But the past few years—and the experience of ministering in this place—have opened my eyes. Because of the studies we have done and the stories we have shared and the events that have happened in the larger world, I now see race wherever I go. The immensity of inequality is now more apparent. I have a clearer understanding of how systematic oppression occurs. I am far more conscious of my own place in society and the privilege I have benefited from but not deserved. And I can no longer tolerate the injustices I once failed to notice. Issues of representation and voice matter to me in a way they did not before. Silence and accommodation seem far more sinister than I ever previously imagined.
My awakening to the full reality of racial injustice is certainly not the only transformation I have undergone over my time at St. Paul’s. You all and this incredibly sacred place have affected me in a multitude of significant ways, again and again. But, as powerful as those other transformations were, the transformation I have experienced in my approach to racial injustice has been my road to Damascus experience here at St. Paul’s, that experience that has been most surprising, most total, and most life-altering. Like Paul the Apostle, I was confronted with my own prejudice, with my own cold-heartedness, and with the oppression I was complicit in, and like Paul the Apostle, I was shown the divine light of truth and invited to do things differently, to choose another path.
This parish, of course, is named after Paul the Apostle, a connection that we celebrate today. And just as Paul the Apostle experienced his share of change on the road to Damascus, St. Paul’s on the Green has experienced its share of change over its 282 years—new buildings, new priests, new theologies and ways of thinking. Under the leadership of Nicholas Lang these past twenty-six years, this parish has continually done things differently—by modernizing its liturgies, by intentionally welcoming newcomers, by establishing a chorister program, and by affirming the doctrine of “Radical Welcome to All”—a doctrine that resonates closely with the inclusion so often advocated for by Paul. The Race and Social Justice Coalition here at St. Paul’s is only the latest vehicle through which this parish is renewing its commitment, first made over fifteen years ago, to affirm the inherent worth of every human being, regardless of race, gender identity, sexual orientation, immigration status, national origin, or socioeconomic circumstance.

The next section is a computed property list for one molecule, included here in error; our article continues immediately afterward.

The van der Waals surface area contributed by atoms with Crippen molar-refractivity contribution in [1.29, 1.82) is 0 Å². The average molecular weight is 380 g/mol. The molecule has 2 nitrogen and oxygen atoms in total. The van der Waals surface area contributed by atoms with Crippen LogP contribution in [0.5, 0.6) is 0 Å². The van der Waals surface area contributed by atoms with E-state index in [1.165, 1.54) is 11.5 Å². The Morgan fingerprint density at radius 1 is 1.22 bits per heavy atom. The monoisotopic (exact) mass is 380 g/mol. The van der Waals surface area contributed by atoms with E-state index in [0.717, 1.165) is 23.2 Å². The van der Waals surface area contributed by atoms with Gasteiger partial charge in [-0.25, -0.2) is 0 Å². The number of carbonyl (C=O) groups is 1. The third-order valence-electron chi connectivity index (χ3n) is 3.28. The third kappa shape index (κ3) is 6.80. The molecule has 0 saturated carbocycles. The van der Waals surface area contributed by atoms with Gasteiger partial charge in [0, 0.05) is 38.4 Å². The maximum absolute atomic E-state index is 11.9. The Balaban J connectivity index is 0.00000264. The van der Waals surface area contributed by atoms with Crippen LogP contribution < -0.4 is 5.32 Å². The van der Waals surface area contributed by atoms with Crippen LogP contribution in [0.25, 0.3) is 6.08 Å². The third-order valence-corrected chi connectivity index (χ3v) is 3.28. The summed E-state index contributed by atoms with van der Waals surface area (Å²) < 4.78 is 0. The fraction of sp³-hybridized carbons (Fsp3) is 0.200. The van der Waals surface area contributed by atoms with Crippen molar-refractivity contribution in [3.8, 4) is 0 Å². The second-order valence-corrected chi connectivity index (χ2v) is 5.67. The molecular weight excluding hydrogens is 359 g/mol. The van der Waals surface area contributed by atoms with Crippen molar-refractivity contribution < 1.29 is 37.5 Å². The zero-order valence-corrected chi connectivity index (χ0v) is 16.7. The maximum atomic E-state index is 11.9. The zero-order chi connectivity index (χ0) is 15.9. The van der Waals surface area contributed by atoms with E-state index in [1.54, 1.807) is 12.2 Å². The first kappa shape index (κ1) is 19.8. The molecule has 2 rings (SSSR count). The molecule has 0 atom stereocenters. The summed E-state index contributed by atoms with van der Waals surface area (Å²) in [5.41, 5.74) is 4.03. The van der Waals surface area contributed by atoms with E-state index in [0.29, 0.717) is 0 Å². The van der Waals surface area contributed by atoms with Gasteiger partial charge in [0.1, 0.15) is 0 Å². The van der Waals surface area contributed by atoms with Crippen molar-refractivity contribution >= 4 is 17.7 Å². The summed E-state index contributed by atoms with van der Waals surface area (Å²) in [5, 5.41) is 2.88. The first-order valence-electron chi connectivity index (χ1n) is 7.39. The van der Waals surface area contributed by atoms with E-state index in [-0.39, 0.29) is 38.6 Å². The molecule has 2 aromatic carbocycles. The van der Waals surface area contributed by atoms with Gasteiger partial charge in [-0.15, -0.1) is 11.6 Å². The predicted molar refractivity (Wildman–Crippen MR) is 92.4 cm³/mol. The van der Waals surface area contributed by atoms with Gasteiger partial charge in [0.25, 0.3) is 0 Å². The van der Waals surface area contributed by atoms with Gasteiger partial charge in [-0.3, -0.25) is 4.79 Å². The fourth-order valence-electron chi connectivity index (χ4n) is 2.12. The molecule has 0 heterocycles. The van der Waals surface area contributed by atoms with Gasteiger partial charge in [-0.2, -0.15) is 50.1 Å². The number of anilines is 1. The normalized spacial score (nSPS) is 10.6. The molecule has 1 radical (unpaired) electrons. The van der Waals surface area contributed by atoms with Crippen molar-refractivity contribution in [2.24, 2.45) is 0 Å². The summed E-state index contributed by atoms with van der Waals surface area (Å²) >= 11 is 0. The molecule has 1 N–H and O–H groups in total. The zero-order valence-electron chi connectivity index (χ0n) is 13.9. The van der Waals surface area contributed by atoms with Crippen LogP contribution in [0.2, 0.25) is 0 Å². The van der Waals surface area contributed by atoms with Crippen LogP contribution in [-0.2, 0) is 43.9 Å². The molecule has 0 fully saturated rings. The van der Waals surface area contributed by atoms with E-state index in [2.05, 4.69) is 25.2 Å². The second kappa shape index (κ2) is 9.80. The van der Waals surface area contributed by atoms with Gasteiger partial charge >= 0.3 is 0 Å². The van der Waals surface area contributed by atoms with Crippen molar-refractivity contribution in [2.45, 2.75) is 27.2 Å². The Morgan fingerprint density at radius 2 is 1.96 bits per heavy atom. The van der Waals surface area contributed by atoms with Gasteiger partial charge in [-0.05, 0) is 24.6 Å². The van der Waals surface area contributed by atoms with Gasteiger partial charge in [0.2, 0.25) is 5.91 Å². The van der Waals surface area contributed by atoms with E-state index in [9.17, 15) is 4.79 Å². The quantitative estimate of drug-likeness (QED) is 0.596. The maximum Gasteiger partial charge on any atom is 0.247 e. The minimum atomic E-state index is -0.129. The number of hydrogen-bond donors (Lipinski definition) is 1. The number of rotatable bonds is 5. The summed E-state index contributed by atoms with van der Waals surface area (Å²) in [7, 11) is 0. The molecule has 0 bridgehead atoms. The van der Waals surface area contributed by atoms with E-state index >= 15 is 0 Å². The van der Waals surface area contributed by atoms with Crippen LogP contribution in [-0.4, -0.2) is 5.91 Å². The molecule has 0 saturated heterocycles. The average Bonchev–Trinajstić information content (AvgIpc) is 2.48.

Now, as I address you for the last time as your Assistant Rector, we stand—both you and me—on the precipice of change yet again. Who knows what lights from heaven will blind us, as we take our leave from one another? Who knows what preconceptions of ours will be overturned? Who knows what new transformations the future will bring?
I find myself wanting to tell you to be open to change, to prepare yourself for the transformations that will come. But genuine transformation, I think, is always a surprise. It can’t be planned for in advance or manufactured on demand. If someone had told me that Sunday morning six years ago that in my time here I would have to talk about race every week and to reckon seriously with the demons of my own prejudice and indifference, I wouldn’t have believed them. I might have run in the other direction.
The blessing of God’s divine light is that it shines on us in spite of ourselves, whether we want it to or not, revealing to us the truths we wouldn’t otherwise be able to acknowledge, assigning us to tasks that we couldn’t otherwise envision.
The light appears on its own, separate from our desires. We can’t summon it out of thin air and we can’t make it go away on when we’d prefer it not be there. We can only say Thank you for the gifts it brings.
Thank you: for joining us together six years ago, for allowing us to share with each other the joys and struggles of our lives, for helping us to support and cherish one another, for disarming our assumptions and broadening our horizons, for challenging and changing us each and every day, for showing us new possibilities ahead and beckoning us on to futures yet unknown.
Thank you, thank you, thank you.